The study, titled “Job Creation in Africa’s Second-hand Clothing Sector“, was commissioned by the Humana People to People development network. It estimates the SHC trade contributes more than $73.5m annually in tax revenues, funds that support critical public services and infrastructure across just five African nations – Angola, Guinea-Bissau, Malawi, Mozambique and Zambia.

In February 2022, concerns were raised about the negative impact of the second-hand clothing trade with sub-Saharan Africa, hobbling the development of the region’s clothing and textile sector, while some experts warned its removal would not be easy.

However, Humana People to People’s study found that with each tonne of imported used clothing sustaining an average of 6.5 jobs, the SHC workforce represents up to 25% of total services employment in these countries.

Dr Joseph Feyertag, an independent development economist and author of the report, said it’s “time we acknowledge and amplify the value that the SHC sector brings to the table.”

The affordable clothing options provided by second-hand clothing sellers also empower citizens from low-income households to access essential apparel items.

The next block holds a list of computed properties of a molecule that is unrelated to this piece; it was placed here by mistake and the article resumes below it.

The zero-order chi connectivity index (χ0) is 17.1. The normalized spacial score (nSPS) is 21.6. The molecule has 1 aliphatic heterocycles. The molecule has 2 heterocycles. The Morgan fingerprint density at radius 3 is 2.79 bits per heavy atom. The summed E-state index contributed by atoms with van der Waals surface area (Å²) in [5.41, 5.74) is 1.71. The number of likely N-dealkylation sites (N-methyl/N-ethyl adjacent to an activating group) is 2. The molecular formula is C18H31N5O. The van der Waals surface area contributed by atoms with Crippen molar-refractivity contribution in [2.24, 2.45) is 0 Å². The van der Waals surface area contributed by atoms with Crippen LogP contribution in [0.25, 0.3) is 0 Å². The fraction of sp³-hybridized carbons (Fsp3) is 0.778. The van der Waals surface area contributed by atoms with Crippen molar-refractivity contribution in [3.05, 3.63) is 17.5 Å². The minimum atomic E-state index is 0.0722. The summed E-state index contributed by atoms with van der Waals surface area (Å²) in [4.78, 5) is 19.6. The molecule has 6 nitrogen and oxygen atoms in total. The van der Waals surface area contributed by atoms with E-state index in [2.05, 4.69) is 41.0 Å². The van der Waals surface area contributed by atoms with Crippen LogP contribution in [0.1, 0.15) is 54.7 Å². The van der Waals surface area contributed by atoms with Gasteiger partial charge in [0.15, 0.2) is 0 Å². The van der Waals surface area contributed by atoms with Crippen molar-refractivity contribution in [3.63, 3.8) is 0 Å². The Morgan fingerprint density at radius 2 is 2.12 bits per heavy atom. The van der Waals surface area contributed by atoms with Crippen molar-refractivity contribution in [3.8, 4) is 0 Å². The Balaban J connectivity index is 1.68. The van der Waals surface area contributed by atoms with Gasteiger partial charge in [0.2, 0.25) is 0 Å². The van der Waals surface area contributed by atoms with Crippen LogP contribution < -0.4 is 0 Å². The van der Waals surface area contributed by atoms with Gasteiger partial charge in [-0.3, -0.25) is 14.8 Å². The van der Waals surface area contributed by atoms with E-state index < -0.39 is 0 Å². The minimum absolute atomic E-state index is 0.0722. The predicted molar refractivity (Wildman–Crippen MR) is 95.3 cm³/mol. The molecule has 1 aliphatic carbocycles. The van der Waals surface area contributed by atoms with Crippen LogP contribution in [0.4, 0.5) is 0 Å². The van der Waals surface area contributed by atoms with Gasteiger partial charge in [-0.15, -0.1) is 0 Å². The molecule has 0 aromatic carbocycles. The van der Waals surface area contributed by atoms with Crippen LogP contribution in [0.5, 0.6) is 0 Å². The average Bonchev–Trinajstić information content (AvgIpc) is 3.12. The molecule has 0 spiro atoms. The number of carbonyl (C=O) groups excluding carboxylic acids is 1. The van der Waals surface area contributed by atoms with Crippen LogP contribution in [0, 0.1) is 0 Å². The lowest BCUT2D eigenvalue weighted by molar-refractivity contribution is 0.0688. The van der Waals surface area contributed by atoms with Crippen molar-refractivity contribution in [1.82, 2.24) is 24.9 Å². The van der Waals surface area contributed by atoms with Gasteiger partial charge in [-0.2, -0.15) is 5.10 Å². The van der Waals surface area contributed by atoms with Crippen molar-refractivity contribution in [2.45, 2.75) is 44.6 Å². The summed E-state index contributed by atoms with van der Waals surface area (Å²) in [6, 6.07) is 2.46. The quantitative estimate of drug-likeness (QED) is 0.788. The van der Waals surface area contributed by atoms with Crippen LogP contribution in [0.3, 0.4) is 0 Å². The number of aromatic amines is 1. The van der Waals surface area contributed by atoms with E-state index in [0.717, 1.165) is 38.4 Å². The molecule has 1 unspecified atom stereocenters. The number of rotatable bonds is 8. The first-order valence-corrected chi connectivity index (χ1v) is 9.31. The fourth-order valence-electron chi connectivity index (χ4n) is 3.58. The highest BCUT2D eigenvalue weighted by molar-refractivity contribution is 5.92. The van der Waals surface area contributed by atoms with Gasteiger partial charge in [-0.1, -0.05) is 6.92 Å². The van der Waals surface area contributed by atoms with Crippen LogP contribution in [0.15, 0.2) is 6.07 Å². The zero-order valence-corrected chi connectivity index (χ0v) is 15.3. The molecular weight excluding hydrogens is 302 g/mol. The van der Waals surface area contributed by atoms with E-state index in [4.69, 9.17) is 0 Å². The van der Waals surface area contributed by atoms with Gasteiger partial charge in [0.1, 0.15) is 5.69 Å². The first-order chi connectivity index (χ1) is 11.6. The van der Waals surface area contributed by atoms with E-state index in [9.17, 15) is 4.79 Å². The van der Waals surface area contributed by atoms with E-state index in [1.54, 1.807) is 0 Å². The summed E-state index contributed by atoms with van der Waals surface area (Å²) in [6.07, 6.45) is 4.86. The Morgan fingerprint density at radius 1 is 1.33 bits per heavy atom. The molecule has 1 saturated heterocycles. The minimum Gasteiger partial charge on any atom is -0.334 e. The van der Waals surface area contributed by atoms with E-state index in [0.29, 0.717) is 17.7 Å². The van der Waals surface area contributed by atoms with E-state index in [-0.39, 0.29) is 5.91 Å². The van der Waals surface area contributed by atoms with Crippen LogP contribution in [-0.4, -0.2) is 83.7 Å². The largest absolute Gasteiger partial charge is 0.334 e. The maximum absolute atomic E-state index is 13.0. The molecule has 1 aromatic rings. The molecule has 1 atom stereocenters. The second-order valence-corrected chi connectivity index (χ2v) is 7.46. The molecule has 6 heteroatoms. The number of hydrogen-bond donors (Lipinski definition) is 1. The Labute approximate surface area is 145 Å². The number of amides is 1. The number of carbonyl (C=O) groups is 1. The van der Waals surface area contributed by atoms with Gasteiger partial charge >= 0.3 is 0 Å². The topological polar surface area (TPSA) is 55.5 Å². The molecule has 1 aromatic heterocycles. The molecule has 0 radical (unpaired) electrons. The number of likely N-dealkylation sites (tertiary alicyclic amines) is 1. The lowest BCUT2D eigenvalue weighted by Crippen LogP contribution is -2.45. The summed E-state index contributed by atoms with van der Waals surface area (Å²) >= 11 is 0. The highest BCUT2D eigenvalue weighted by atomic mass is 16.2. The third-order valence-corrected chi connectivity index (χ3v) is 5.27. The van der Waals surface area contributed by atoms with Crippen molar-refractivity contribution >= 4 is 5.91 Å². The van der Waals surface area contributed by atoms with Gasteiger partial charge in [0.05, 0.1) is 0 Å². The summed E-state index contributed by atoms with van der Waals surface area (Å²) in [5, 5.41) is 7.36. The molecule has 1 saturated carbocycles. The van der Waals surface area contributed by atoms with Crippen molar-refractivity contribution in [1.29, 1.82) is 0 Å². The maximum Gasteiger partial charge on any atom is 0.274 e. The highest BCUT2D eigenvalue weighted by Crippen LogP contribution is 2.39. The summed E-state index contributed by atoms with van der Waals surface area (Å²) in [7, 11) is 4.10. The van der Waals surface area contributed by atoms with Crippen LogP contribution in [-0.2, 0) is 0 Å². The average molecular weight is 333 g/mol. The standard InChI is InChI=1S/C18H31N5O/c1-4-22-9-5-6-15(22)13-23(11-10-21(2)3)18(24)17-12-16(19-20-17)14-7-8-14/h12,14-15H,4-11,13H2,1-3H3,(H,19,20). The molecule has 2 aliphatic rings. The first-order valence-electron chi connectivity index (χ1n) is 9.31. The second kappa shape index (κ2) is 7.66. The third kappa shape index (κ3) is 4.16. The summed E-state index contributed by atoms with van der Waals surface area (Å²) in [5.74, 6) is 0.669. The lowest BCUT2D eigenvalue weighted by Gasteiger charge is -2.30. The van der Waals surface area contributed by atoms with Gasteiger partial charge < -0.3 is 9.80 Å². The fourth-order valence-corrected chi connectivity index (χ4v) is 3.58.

Patrick Diamond, professor of public policy, at Queen Mary University of London, added: “Contrary to the common misconception that it competes with local textile industries it [the SHC sector] complements them, enriching local economies and providing essential clothing at accessible prices. Strategic support from policymakers can unlock even greater potential within this sector.”

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The report finds little evidence that used clothing imports themselves are the primary driver of domestic textile manufacturing’s decline in Africa. More substantive challenges including raw material constraints and underinvestment in machinery are seen as larger culprits.

The report posits that further growth of the SHC trade could create valuable “green jobs” by embodying principles of the circular economy and prolonging the lifecycle of textile products in an environmentally sustainable way.

Hilda Kavenuke, form second-hand clothing retailer DAPP Zambia, commented: “As a retailer in the second-hand clothing market, I’ve seen firsthand how this business supports not just my family, but also the community around us.

“Every shipment of clothes we receive turns into multiple opportunities – not just in sales but in jobs for many others along the supply chain to the tune of 6.5 jobs per tonne. Enhancing this sector can truly transform communities by creating more jobs and sustaining more families.”

“The findings of this report highlight the second-hand clothing sector as an important driver of employment in Africa. In countries that continue to suffer high levels of extreme poverty, these jobs represent an opportunity to diversify income beyond subsistence farming and provide much-needed access to affordable clothing.”